The Story Behind the First Person to Survive a Barrel Ride Over Niagara Falls
Niagara Falls is the Iguazu of North America—a natural wonder by any stretch of the imagination. Perched on the U.S.-Canadian border, 750,000 gallons of water tumble over it each second and tens of millions of visitors pose for pictures or extend selfie sticks in front of it yearly.
And while its serenity, beauty, and power may be the first things that strike you about the falls when you peek over the ledge for the first time, the second thing is likely, “I wonder if anyone’s ever survived a fall down it.” That might be because you’ve seen Superman II too many times—or it could be because you know your history. Because as long as there have been wonders of nature, there have been people willing to try to conquer them. And over time, those people associated with these death-defying acts of bravery have been men like Harry Houdini, Evel Knievel, Jackie Chan, the cast of Jackass, and most recently, Eddie Braun.
That fact makes the following story that much more amazing. Here’s the rather unlikely tale of 63-year-old schoolteacher, Annie Edson Taylor, a wooden pickle barrel and one of the greatest historical firsts for a woman. (Here’s looking at you, Hillary Clinton.)
According to the Buffalo News, in October 1901, Taylor was heading toward retirement with little to her name, so she decided to manufacture her own fortune by attempting a feat no woman or man had dared yet try: launching herself over Niagara Falls in a barrel. (Per the newspaper, Taylor wasn’t the first to perform a feat of daredevilishness in the area; back in 1829, a man successfully survived a jump of 85 feet into the falls from a wooden platform.)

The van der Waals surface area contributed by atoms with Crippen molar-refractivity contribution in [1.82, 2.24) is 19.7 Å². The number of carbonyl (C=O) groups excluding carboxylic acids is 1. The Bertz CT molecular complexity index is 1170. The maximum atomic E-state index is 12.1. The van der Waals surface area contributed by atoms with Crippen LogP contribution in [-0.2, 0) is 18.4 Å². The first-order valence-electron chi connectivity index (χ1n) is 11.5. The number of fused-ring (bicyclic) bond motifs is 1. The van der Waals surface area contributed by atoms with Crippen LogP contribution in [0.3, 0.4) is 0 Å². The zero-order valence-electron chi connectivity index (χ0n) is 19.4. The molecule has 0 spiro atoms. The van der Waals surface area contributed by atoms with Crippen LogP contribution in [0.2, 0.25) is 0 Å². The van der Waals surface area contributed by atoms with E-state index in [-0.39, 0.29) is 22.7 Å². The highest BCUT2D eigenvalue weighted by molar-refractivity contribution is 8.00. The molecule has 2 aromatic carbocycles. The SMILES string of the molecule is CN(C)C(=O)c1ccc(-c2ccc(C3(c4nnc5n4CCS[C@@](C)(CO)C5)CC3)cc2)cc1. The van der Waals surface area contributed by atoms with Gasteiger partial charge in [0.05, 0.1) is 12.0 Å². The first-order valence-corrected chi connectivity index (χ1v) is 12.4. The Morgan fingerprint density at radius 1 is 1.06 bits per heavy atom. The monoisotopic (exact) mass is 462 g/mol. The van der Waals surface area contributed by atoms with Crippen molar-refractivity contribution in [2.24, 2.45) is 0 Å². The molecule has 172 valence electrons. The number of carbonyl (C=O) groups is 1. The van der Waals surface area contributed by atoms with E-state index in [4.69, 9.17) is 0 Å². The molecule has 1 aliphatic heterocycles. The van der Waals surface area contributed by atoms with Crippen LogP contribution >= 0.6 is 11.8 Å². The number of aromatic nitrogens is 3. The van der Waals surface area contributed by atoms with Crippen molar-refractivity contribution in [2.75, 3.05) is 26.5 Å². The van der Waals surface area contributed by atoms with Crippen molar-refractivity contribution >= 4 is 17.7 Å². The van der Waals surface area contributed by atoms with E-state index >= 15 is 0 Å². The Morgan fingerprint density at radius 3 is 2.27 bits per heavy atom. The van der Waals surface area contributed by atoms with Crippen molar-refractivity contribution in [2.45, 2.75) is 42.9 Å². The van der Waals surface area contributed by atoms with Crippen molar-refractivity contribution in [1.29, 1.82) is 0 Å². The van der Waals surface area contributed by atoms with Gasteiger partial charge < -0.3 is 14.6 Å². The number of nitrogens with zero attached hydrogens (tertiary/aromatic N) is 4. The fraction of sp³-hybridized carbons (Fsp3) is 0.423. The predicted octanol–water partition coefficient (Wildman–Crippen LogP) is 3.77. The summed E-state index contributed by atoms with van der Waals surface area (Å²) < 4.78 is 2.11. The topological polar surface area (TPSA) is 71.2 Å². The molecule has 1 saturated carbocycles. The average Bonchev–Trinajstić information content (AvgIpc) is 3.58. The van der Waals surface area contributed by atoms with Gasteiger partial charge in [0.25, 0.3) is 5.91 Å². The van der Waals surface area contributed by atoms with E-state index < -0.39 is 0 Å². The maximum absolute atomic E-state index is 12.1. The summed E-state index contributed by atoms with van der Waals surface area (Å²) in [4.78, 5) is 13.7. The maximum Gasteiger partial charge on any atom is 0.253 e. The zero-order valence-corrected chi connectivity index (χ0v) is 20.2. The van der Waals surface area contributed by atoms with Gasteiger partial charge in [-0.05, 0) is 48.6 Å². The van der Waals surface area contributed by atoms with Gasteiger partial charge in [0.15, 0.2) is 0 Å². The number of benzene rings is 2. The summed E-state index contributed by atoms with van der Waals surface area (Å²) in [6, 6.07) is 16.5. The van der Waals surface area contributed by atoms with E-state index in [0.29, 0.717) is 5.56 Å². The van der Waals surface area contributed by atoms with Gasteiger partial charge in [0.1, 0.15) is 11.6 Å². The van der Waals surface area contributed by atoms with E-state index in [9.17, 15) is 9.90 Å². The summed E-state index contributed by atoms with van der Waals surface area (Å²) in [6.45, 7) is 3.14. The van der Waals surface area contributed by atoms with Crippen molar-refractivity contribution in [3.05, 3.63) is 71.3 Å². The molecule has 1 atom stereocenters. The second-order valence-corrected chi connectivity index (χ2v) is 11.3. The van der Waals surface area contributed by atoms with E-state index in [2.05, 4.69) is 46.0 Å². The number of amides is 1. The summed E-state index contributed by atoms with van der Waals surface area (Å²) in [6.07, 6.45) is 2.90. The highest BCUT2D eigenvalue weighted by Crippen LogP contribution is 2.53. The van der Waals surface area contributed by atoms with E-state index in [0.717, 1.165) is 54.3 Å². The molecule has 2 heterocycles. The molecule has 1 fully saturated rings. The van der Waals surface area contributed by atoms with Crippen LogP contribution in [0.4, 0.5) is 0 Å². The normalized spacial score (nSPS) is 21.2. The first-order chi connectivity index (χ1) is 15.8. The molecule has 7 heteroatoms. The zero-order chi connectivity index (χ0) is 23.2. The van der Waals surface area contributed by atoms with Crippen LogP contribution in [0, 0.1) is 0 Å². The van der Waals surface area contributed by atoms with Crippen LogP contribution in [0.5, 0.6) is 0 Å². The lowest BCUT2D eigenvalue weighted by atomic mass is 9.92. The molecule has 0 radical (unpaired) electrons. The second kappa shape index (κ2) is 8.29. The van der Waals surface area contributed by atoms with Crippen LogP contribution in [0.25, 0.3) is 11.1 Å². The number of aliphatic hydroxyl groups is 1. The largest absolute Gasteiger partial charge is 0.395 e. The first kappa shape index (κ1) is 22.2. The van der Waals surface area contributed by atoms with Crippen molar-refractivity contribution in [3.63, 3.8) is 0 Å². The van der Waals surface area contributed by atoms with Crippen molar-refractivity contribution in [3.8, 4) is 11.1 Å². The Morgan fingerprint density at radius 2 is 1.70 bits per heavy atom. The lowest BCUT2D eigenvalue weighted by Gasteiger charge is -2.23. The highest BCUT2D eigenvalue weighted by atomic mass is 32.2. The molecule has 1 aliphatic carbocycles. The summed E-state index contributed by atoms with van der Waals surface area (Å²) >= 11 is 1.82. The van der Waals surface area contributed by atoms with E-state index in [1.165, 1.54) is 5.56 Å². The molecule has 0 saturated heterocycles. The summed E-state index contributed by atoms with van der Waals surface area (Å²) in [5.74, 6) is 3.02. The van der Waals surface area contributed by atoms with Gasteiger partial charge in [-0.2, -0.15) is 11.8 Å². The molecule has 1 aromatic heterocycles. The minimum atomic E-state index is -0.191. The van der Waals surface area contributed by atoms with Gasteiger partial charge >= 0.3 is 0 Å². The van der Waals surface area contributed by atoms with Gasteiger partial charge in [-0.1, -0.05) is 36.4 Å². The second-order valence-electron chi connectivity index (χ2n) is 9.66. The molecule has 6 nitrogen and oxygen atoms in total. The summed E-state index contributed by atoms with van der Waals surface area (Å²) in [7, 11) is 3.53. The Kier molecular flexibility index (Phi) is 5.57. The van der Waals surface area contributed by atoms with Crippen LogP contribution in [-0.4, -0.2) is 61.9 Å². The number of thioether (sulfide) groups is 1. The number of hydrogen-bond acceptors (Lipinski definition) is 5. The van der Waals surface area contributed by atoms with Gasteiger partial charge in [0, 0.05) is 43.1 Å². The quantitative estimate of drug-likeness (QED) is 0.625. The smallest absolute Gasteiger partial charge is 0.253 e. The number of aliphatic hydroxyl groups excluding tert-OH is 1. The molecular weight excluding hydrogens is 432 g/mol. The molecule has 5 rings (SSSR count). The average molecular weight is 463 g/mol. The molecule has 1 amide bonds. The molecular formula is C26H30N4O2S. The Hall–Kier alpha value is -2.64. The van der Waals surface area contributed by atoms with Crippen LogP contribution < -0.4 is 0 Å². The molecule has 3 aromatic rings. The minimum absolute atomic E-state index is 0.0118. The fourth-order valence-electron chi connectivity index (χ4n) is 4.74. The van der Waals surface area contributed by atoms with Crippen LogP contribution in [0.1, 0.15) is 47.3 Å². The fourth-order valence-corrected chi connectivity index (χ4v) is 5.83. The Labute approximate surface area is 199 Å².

Her medium of travel was a converted pickle barrel, outfitted with just a leather seat belt, air hole, and some padding. After being towed by a boat and deposited into the Niagara River’s rapids, Taylor’s pickle barrel joyride paused for a 170-foot plunge, and then just 20 minutes later, she emerged, alive, at the base of Horseshoe Falls. She famously quipped, “No one ought ever do that again.”
The stunt was truly remarkable and put her in the history books, but it never brought her the financial reward she’d hoped for. Ironically, she spent a good deal of her feat’s earnings trying to get back her barrel from an event promoter who had stolen it. Says the newspaper, “By the time Taylor died in 1921, she was penniless and living at the Niagara County Almshouse in Lockport.” Ouch.
For the Buffalo News‘ full story on Taylor, click here. For a complete history of crazy stunts that have been performed at Niagara Falls, watch the video below.